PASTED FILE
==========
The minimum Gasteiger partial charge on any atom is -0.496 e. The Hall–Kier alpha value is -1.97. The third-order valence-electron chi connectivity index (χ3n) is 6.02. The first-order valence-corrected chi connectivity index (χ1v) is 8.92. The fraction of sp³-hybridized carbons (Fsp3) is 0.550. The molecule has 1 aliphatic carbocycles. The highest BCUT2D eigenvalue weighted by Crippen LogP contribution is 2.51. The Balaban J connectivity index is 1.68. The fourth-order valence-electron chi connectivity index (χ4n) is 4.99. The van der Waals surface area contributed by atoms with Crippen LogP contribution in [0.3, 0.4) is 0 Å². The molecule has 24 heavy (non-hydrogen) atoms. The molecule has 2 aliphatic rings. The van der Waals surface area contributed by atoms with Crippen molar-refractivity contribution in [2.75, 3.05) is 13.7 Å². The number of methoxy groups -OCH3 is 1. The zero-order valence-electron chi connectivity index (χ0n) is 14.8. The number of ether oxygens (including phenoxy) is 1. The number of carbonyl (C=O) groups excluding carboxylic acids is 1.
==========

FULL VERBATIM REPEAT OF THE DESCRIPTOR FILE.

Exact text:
The minimum Gasteiger partial charge on any atom is -0.496 e. The Hall–Kier alpha value is -1.97. The third-order valence-electron chi connectivity index (χ3n) is 6.02. The first-order valence-corrected chi connectivity index (χ1v) is 8.92. The fraction of sp³-hybridized carbons (Fsp3) is 0.550. The molecule has 1 aliphatic carbocycles. The highest BCUT2D eigenvalue weighted by Crippen LogP contribution is 2.51. The Balaban J connectivity index is 1.68. The fourth-order valence-electron chi connectivity index (χ4n) is 4.99. The van der Waals surface area contributed by atoms with Crippen LogP contribution in [0.3, 0.4) is 0 Å². The molecule has 24 heavy (non-hydrogen) atoms. The molecule has 2 aliphatic rings. The van der Waals surface area contributed by atoms with Crippen molar-refractivity contribution in [2.75, 3.05) is 13.7 Å². The number of methoxy groups -OCH3 is 1. The zero-order valence-electron chi connectivity index (χ0n) is 14.8. The number of ether oxygens (including phenoxy) is 1. The number of carbonyl (C=O) groups excluding carboxylic acids is 1.